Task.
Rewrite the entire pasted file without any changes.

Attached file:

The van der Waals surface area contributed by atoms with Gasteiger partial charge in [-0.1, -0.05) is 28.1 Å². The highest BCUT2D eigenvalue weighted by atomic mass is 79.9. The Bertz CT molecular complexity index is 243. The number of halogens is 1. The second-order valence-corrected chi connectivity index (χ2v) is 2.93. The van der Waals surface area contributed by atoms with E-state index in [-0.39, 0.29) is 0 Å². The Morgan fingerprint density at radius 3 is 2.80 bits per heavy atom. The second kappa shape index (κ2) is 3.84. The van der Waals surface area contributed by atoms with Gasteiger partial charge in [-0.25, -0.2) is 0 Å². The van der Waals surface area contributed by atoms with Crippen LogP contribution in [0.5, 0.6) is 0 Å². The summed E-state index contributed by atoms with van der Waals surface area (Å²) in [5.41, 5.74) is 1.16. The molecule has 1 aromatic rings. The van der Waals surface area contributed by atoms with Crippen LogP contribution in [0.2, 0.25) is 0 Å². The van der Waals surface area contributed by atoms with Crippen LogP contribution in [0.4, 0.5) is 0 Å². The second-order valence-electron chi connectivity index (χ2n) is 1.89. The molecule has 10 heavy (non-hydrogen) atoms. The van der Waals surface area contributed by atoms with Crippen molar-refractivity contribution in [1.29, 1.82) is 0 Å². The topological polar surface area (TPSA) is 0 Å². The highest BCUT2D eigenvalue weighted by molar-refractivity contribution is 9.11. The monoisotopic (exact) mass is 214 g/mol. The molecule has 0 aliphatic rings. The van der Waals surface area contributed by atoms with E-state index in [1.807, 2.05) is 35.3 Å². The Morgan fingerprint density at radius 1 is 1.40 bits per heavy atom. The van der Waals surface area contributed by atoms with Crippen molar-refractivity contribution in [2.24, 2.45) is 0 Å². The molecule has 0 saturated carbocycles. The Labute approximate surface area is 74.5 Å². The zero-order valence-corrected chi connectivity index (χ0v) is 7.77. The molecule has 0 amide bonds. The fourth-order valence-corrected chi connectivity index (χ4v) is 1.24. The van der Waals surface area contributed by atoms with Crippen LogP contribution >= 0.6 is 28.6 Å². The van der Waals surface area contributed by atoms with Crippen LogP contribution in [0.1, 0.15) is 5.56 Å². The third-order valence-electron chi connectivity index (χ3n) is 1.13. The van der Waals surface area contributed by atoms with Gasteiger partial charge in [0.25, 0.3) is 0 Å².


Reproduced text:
The van der Waals surface area contributed by atoms with Gasteiger partial charge in [-0.1, -0.05) is 28.1 Å². The highest BCUT2D eigenvalue weighted by atomic mass is 79.9. The Bertz CT molecular complexity index is 243. The number of halogens is 1. The second-order valence-corrected chi connectivity index (χ2v) is 2.93. The van der Waals surface area contributed by atoms with E-state index in [-0.39, 0.29) is 0 Å². The Morgan fingerprint density at radius 3 is 2.80 bits per heavy atom. The second kappa shape index (κ2) is 3.84. The van der Waals surface area contributed by atoms with Gasteiger partial charge in [-0.25, -0.2) is 0 Å². The van der Waals surface area contributed by atoms with Crippen LogP contribution in [0.5, 0.6) is 0 Å². The summed E-state index contributed by atoms with van der Waals surface area (Å²) in [5.41, 5.74) is 1.16. The molecule has 1 aromatic rings. The van der Waals surface area contributed by atoms with Crippen LogP contribution in [0.2, 0.25) is 0 Å². The van der Waals surface area contributed by atoms with Crippen LogP contribution in [0.4, 0.5) is 0 Å². The second-order valence-electron chi connectivity index (χ2n) is 1.89. The molecule has 10 heavy (non-hydrogen) atoms. The van der Waals surface area contributed by atoms with Crippen molar-refractivity contribution in [1.29, 1.82) is 0 Å². The topological polar surface area (TPSA) is 0 Å². The highest BCUT2D eigenvalue weighted by molar-refractivity contribution is 9.11. The monoisotopic (exact) mass is 214 g/mol. The molecule has 0 aliphatic rings. The van der Waals surface area contributed by atoms with E-state index in [1.807, 2.05) is 35.3 Å². The Morgan fingerprint density at radius 1 is 1.40 bits per heavy atom. The van der Waals surface area contributed by atoms with Crippen molar-refractivity contribution in [2.24, 2.45) is 0 Å². The molecule has 0 saturated carbocycles. The Labute approximate surface area is 74.5 Å². The zero-order valence-corrected chi connectivity index (χ0v) is 7.77. The molecule has 0 amide bonds. The fourth-order valence-corrected chi connectivity index (χ4v) is 1.24. The van der Waals surface area contributed by atoms with Crippen LogP contribution >= 0.6 is 28.6 Å². The van der Waals surface area contributed by atoms with Crippen LogP contribution in [0.1, 0.15) is 5.56 Å². The third-order valence-electron chi connectivity index (χ3n) is 1.13. The van der Waals surface area contributed by atoms with Gasteiger partial charge in [0.25, 0.3) is 0 Å².